Hepatic artery reconstruction (HAR) is the most valuable step in correcting graft and recipient survival after liver transplantation (LT). Hepatic artery thrombosis (HAT) in immediate postoperative period may lead to fatal complications. Hepatic allograft is partial in a living donor liver transplantation (LDLT), and HAR is technically much more difficult than deceased donor liver transplantation (DDLT). The likelihood of HAT in LDLT is higher due to the narrower diameters of arterial vessels.
Before the microsurgical HAR period, the incidence of HAT was as high as 14–25% (1). HAR using operative microscope (OM) was first applied by the Kyoto group, in order to reduce the HAT incidence after LDLT (2). HAT incidence after HAR with OM was reduced to 1.7% (2,3). However, it is necessary to be careful when using the literature data here. Because the 25% incidence of HAT before OM belongs to the study on pediatric LDLT in 1991 of Broelsch et al. (1). In this study, hepatic artery flow was provided with aortic conduit using the interposition saphenous vein in 80% of the patients with HAT. Increased experience in LDLT and using microsurgical instruments with surgical loupes at 6 or greater magnification yielded similar or better results in adult and pediatric LDLT than those achieved with OM (4-6). Even the Kyoto group, the inventor of HAR with OM, currently performs HA anastomosis with surgical loupe (7).
Nevertheless, there is an ongoing debate that the hepatic artery anastomosis should be performed with the OM or surgical loupes. As a person who is used to both techniques, I would like to mention some of the disadvantages of OM:
- Setting up OM, which has a fairly large volume, is a time-consuming process and prevents the fluency of the operative stages.
- Due to the deep working area in HAR, it is not an easy task to focus the OM and use the surgeon's hands effectively.
- Diaphragmatic movements and heart pulsation make the artery anastomosis difficult. These difficulties are better handled with surgical loupe.
- There is an extremely limited field view with OM. There is no chance to interfere with problems such as hemorrhage outside the field of view (7).
- It is very difficult to expose the graft hepatic arteries on a left lateral used for small infants because of the very small abdominal cavity relative to the hepatic graft. This is true for all left hepatic grafts. In these cases, it is extremely difficult to take proper position with operative microscope and perform HAR. Therefore, we mostly perform HAR before portal vein anastomosis in left grafts as HAR is challenging after portal vein anastomosis. Portal vein anastomosis is performed after HAR and re-perfusion is provided from the portal vein first, and HA is opened within a few minutes when hemodynamics stability restored.
- With OM, you have to use the “a paired Acland double microvascular clip technique”. With surgical loupe and 2 separate bulldogs paired instead of Acland double microvascular clip, a clear view and safe suturing of the artery lumen will result in an easier anastomosis.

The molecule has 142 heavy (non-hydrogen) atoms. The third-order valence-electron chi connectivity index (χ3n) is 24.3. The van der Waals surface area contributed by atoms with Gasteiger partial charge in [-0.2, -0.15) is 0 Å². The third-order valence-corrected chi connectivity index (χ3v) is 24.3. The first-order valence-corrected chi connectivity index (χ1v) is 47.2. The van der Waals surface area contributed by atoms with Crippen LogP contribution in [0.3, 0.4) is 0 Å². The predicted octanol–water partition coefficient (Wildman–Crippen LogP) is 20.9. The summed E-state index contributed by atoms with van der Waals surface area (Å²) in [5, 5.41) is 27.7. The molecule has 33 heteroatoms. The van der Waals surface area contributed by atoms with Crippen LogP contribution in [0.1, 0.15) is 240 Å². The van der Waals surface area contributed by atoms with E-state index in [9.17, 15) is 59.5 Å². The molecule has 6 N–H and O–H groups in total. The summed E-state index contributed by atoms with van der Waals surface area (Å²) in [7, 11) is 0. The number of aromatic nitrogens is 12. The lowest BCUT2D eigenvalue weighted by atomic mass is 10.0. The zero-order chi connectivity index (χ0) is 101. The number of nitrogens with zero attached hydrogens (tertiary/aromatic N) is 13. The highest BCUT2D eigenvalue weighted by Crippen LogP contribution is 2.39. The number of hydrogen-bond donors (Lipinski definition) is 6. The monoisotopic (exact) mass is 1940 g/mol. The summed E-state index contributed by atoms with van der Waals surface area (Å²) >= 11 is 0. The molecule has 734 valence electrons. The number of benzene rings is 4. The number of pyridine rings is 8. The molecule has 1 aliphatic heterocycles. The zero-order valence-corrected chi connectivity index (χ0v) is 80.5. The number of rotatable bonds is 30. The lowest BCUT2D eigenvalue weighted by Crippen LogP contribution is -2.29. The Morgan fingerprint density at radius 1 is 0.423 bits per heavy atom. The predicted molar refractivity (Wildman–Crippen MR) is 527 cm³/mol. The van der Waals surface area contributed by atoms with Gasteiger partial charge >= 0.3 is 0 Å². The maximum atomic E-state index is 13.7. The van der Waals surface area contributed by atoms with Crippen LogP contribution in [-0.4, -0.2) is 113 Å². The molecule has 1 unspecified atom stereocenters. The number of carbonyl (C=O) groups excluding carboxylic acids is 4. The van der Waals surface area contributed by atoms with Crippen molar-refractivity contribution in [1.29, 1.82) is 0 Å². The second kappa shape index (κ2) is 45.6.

- HAR with OM is mostly performed by surgeons other than transplant surgeons, like hand or plastic surgeons. This group of surgeons does not dominate the HA and its surrounding anatomy. These surgeons have not been involved in transplantation since the beginning of the operation. They are suddenly called from the social life, without responsibility and dedication to the operation and with a desire to return to their social life which is contradictory to long-term transplant surgery (8).
In our institute we used OM (×3–16) in our early experience but have modified our technique. We now use high power loupe magnification (×8–8.5) with microvascular instruments instead of OM for HAR. Our reports demonstrate, however, that in experienced hands, results of HAR using high-power loupe optics can be equivalent or even better to OM.
When HAT develops, more than half of LT patients need re-LT. When the HAT is recognized early, revascularization procedures come into question before re-transplantation. When HAT occurred, the alternatives to native HA for reanastomosis are splenic artery, interposition grafts, and LGA, according to our order of preference (9). There is no clear answer to the question of up to which day surgical revascularization can be performed in the early post-transplant period. Although surgical revascularization attempts have been performed until the second month after LT (10), the success rate of this procedure after the first 5 days is poor.
The use of LHA as a recipient artery in LDLT is controversial (11). We use LHA in HAR if the lumen is wide enough. More importantly, if you use left HA as the recipient artery in LDLT and do not dissect right HA from the biliary duct, posttransplant biliary complication rates will reduce (unpublished data).
Patients who underwent transarterial chemoembolization or transarterial radioembolization before transplantation may have a high incidence of HAT (12). Tissues must be carefully handled at the time of transplantation to prevent intimal dissection in these fragile vessels. However, this problem has been overcome as experience increased.
Although double HA rate in right lobe grafts is very low and the left lobe grafts have often multiple arteries. Unlike the right lobe grafts, both of arteries must be anastomosed, when a left lobe graft has two arterial stumps, the dominant artery is reconstructed first. After the initial HAR, another reconstruction should be performed only if no pulsating flow is observed from the remnant artery. In our cases, single HAR in left lobe LDLT with two arterial stumps did not affect patient survival or the incidence of biliary complications. The experience and lessons from 3,000 LTs were shared and important points highlighted.
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